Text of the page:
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Emerging Directions in Child Maltreatment Research: Perspectives on Theory, Research, Practice, and Policy

Emerging Directions in Child Maltreatment Research: Perspectives on Theory, Research, Practice, and Policy

Bette L. Bottoms (Editor) , Jodi A. Quas (Editor) , Rick H. Hoyle (Editor)

ISBN: 978-1-405-16723-9

Nov 2006, Wiley-Blackwell

228 pages

Select type: Paperback

In Stock



This volume addresses child maltreatment, one of the greatest social problems yet to be adequately addressed by social science. It showcases research on understanding, treating, and preventing child maltreatment, and illustrates how such research can be directly applied to practice, policy, and law. Specific topics covered include national trends in the incidence of child maltreatment, physiological consequences of child maltreatment, treatment for maltreatment victims, risks and opportunities associated with foster care placement following maltreatment, prevention and intervention strategies, cultural influences on the perpetration and treatment of child maltreatment, children’s competencies in various abuse-related legal contexts and their eyewitness testimony abilities, and challenges and opportunities faced by psychologists working on all forms of child maltreatment within a multidisciplinary context. Several important themes weave throughout all of the articles, including attention to (a) all forms of child maltreatment, (b) new research theories and techniques, (c) multidisciplinarity, and (d) the applicability and practical significance of the scientific research for public policy and law.

The volume has great potential to encourage better research, practice, law, and policy. It will inform scientists across various sub-fields of psychology about the most current knowledge in the discipline and the limits of that knowledge. It will encourage psychologists to think creatively about the issues from psychological, sociological, medical, and legal perspectives. It will bring balance within the current socio-political context of child maltreatment research, focusing research and policy on important issues that arise in actual child abuse cases rather than issues that surround controversial false child maltreatment allegations.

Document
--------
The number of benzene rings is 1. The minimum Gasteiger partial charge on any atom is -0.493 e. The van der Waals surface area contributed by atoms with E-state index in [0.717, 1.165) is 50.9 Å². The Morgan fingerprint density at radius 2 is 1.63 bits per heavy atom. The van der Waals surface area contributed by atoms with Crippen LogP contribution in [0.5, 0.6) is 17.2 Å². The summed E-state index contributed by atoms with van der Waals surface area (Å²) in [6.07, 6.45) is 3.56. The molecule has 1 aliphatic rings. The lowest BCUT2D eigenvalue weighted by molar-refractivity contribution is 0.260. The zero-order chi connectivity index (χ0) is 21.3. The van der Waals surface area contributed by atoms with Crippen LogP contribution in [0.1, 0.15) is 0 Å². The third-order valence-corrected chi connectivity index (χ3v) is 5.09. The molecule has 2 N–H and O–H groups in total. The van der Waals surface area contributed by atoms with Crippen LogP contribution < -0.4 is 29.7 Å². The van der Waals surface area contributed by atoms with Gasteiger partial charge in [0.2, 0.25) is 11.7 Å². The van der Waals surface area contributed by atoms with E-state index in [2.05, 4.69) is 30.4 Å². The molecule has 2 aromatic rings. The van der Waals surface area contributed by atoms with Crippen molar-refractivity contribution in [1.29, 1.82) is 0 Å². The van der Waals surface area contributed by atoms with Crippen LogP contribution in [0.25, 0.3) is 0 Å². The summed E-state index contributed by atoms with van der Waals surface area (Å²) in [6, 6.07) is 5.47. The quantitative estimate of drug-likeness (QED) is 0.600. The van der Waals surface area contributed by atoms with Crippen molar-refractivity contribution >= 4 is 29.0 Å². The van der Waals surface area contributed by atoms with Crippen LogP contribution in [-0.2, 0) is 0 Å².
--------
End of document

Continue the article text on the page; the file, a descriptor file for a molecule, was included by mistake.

This volume demonstrates how new research findings can (a) provide practitioners with information that can support treatment efforts, (b) spawn better future programs of research, and (c) directly aid new prevention efforts and better social policy and law. This information will advance psychologists’ collective understanding of child maltreatment.

Many of the most well-respected scholars in the field of child maltreatment have joined forces to discuss the newest research and theory regarding an exceptionally wide range of “hot” issues. In each article, the authors present the best research to date on their particular topic; discuss the practical implications of that research for treatment, prevention, and public policy; identify gaps in current knowledge; and outline an aggressive agenda for future research. Thus, all of the contributions push past the edge of current knowledge on child maltreatment and set agendas for future empirical and policy-relevant work. It is sponsored by the American Psychological Association’s (APA) Division 37: Child, Youth, and Family Services and its Section on Child Maltreatment, which is the professional home within the APA for research and practice related to child maltreatment.